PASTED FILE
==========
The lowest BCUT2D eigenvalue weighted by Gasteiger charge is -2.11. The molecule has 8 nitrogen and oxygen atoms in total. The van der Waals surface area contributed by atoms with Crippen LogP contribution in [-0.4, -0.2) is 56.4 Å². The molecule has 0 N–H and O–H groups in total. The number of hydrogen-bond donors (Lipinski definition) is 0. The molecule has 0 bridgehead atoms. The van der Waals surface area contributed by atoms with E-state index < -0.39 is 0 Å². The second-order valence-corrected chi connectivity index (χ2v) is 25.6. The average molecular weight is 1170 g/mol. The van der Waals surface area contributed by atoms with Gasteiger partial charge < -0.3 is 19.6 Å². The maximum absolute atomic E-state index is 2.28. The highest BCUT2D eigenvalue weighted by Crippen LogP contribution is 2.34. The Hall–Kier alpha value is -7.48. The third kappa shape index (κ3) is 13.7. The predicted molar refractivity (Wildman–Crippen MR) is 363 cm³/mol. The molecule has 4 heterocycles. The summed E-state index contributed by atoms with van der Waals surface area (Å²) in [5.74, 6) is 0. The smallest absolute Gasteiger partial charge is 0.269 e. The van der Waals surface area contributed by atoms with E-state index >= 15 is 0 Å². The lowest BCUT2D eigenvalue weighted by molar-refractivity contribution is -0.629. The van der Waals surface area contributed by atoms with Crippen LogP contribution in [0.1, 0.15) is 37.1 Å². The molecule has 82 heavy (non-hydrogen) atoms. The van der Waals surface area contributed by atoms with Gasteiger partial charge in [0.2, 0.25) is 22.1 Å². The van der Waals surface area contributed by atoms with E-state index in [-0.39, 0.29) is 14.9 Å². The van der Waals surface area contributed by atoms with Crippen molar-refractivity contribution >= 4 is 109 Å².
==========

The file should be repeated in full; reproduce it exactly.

The lowest BCUT2D eigenvalue weighted by Gasteiger charge is -2.11. The molecule has 8 nitrogen and oxygen atoms in total. The van der Waals surface area contributed by atoms with Crippen LogP contribution in [-0.4, -0.2) is 56.4 Å². The molecule has 0 N–H and O–H groups in total. The number of hydrogen-bond donors (Lipinski definition) is 0. The molecule has 0 bridgehead atoms. The van der Waals surface area contributed by atoms with E-state index < -0.39 is 0 Å². The second-order valence-corrected chi connectivity index (χ2v) is 25.6. The average molecular weight is 1170 g/mol. The van der Waals surface area contributed by atoms with Gasteiger partial charge < -0.3 is 19.6 Å². The maximum absolute atomic E-state index is 2.28. The highest BCUT2D eigenvalue weighted by Crippen LogP contribution is 2.34. The Hall–Kier alpha value is -7.48. The third kappa shape index (κ3) is 13.7. The predicted molar refractivity (Wildman–Crippen MR) is 363 cm³/mol. The molecule has 4 heterocycles. The summed E-state index contributed by atoms with van der Waals surface area (Å²) in [5.74, 6) is 0. The smallest absolute Gasteiger partial charge is 0.269 e. The van der Waals surface area contributed by atoms with E-state index >= 15 is 0 Å². The lowest BCUT2D eigenvalue weighted by molar-refractivity contribution is -0.629. The van der Waals surface area contributed by atoms with Crippen LogP contribution in [0.1, 0.15) is 37.1 Å². The molecule has 82 heavy (non-hydrogen) atoms. The van der Waals surface area contributed by atoms with Gasteiger partial charge in [0.2, 0.25) is 22.1 Å². The van der Waals surface area contributed by atoms with E-state index in [-0.39, 0.29) is 14.9 Å². The van der Waals surface area contributed by atoms with Crippen molar-refractivity contribution >= 4 is 109 Å².